“Six of President Trump’s targeted countries are Muslim. The fact that Trump has added North Korea — with few visitors to the U.S. — and a few government officials from Venezuela doesn't obfuscate the real fact that the administration's order is still a Muslim ban,” wrote Anthony Romero, executive director of the American Civil Liberties Union, which brought one of the challenges to the ban now before the court, in a statement.

Whether new plaintiffs will have to come forward, and where these new challenges could come from geographically, remains to be seen. But the arguments against the new proclamation are likely to be similar to the old ones.

“I don’t think it’ll be hard to find people willing to stand up and oppose this in court,” says Professor Schwinn, “but I think they’ll have to start a new case.”

And given how long it would take to litigate any new case through the lower courts, it’s unlikely the justices would hear a challenge to the new proclamation until next term at the earliest.

Q: How could courts view the new order?

The fact that the latest proclamation has come after the 90-day period in which the Trump administration said it was going to review the screening and security practices of the targeted countries may make the order more defensible in court.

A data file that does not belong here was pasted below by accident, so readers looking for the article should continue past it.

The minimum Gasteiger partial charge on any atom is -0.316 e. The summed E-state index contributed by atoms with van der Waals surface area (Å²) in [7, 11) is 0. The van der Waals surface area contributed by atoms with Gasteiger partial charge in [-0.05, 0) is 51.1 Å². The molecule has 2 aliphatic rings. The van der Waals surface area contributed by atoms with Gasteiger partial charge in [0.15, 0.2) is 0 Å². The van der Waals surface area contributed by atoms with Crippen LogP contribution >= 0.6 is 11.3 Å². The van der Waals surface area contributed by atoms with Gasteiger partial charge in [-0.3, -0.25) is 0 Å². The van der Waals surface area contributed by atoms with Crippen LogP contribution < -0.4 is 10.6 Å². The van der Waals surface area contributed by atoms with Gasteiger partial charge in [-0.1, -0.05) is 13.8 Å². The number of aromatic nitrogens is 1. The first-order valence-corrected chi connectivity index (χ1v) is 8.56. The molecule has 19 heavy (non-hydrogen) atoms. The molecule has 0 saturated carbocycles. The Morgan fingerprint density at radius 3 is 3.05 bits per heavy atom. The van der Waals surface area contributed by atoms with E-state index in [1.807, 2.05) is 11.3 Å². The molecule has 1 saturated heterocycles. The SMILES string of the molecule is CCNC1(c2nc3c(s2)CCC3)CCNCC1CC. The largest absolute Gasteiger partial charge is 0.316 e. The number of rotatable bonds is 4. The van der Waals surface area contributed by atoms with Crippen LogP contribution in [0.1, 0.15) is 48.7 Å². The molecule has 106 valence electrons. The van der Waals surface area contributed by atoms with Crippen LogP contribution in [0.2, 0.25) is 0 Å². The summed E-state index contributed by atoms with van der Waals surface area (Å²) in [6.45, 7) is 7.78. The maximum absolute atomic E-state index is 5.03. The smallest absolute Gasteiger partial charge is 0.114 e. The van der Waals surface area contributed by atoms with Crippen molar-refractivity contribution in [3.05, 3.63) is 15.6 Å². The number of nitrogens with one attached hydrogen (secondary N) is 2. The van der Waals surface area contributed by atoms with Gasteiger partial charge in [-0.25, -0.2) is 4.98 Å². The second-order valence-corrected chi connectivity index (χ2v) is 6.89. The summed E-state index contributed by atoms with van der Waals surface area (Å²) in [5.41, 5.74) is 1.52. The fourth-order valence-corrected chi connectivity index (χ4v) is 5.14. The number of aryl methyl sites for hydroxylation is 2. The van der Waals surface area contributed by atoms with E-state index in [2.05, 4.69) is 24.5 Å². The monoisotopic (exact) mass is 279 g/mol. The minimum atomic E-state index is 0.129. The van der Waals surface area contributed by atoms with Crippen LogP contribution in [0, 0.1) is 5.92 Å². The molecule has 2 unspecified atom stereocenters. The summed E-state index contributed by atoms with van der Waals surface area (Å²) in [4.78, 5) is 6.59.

“If this order is tailored to that review it does make the [religious discrimination] claim harder to make,” says Schwinn. “Did the government’s national security review kind of break the chain of causation between the earlier [anti-Muslim] animus and the third version of the order?”

Arguments that the order violates the INA – which prohibits the exclusion of individuals from entering the US on the basis of nationality – may be more relevant.

“I think that argument probably is still very much going to be in play with this third version,” says Schwinn. In the new proclamation “you still have the president designating by country who can come and who cannot.”

There have been hints, however, that there were enough votes on the high court to uphold the second travel ban in full.

With one preliminary judgment in July, Justices Samuel Alito, Clarence Thomas, and Neil Gorsuch wrote a separate opinion saying all travelers from the six specified countries should have been banned.

That opinion suggests that “there are certainly three, and I think maybe five votes to uphold the policy,” writes Josh Blackman, an associate professor at the South Texas College of Law Houston, in an email to the Monitor.